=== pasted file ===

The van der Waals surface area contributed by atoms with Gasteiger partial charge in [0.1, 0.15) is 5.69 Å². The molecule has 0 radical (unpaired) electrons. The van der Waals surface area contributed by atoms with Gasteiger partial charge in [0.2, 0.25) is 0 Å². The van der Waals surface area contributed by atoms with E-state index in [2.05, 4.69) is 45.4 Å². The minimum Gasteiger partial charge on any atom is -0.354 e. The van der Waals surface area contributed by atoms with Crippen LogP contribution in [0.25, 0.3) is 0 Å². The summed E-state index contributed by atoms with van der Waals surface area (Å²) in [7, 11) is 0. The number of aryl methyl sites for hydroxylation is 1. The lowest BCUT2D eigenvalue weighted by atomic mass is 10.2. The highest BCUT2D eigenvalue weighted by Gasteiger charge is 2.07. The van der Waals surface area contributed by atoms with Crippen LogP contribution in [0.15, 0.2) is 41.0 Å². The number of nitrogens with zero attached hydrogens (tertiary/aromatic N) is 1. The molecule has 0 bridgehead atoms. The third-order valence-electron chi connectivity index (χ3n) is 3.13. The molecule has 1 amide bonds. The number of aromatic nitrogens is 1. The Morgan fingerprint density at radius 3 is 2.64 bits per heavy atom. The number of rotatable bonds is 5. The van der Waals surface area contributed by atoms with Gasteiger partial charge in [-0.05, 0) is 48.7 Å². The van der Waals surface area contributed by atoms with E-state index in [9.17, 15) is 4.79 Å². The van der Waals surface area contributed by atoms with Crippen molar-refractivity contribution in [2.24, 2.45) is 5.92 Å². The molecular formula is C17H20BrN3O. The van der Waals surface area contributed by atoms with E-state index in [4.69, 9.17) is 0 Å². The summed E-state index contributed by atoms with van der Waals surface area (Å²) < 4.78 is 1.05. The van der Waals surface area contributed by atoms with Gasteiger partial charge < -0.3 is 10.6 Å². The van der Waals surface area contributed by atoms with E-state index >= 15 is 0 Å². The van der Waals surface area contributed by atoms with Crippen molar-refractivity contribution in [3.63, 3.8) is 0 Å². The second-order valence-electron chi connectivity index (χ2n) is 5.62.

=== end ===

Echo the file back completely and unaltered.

The van der Waals surface area contributed by atoms with Gasteiger partial charge in [0.1, 0.15) is 5.69 Å². The molecule has 0 radical (unpaired) electrons. The van der Waals surface area contributed by atoms with Gasteiger partial charge in [0.2, 0.25) is 0 Å². The van der Waals surface area contributed by atoms with E-state index in [2.05, 4.69) is 45.4 Å². The minimum Gasteiger partial charge on any atom is -0.354 e. The van der Waals surface area contributed by atoms with Crippen LogP contribution in [0.25, 0.3) is 0 Å². The summed E-state index contributed by atoms with van der Waals surface area (Å²) in [7, 11) is 0. The number of aryl methyl sites for hydroxylation is 1. The lowest BCUT2D eigenvalue weighted by atomic mass is 10.2. The highest BCUT2D eigenvalue weighted by Gasteiger charge is 2.07. The van der Waals surface area contributed by atoms with Crippen LogP contribution in [0.15, 0.2) is 41.0 Å². The number of nitrogens with zero attached hydrogens (tertiary/aromatic N) is 1. The molecule has 0 bridgehead atoms. The third-order valence-electron chi connectivity index (χ3n) is 3.13. The molecule has 1 amide bonds. The number of aromatic nitrogens is 1. The Morgan fingerprint density at radius 3 is 2.64 bits per heavy atom. The number of rotatable bonds is 5. The van der Waals surface area contributed by atoms with Gasteiger partial charge in [-0.05, 0) is 48.7 Å². The van der Waals surface area contributed by atoms with E-state index in [9.17, 15) is 4.79 Å². The van der Waals surface area contributed by atoms with Crippen molar-refractivity contribution in [2.24, 2.45) is 5.92 Å². The molecular formula is C17H20BrN3O. The van der Waals surface area contributed by atoms with E-state index in [4.69, 9.17) is 0 Å². The summed E-state index contributed by atoms with van der Waals surface area (Å²) < 4.78 is 1.05. The van der Waals surface area contributed by atoms with Gasteiger partial charge < -0.3 is 10.6 Å². The van der Waals surface area contributed by atoms with E-state index >= 15 is 0 Å². The van der Waals surface area contributed by atoms with Crippen molar-refractivity contribution in [3.63, 3.8) is 0 Å². The second-order valence-electron chi connectivity index (χ2n) is 5.62.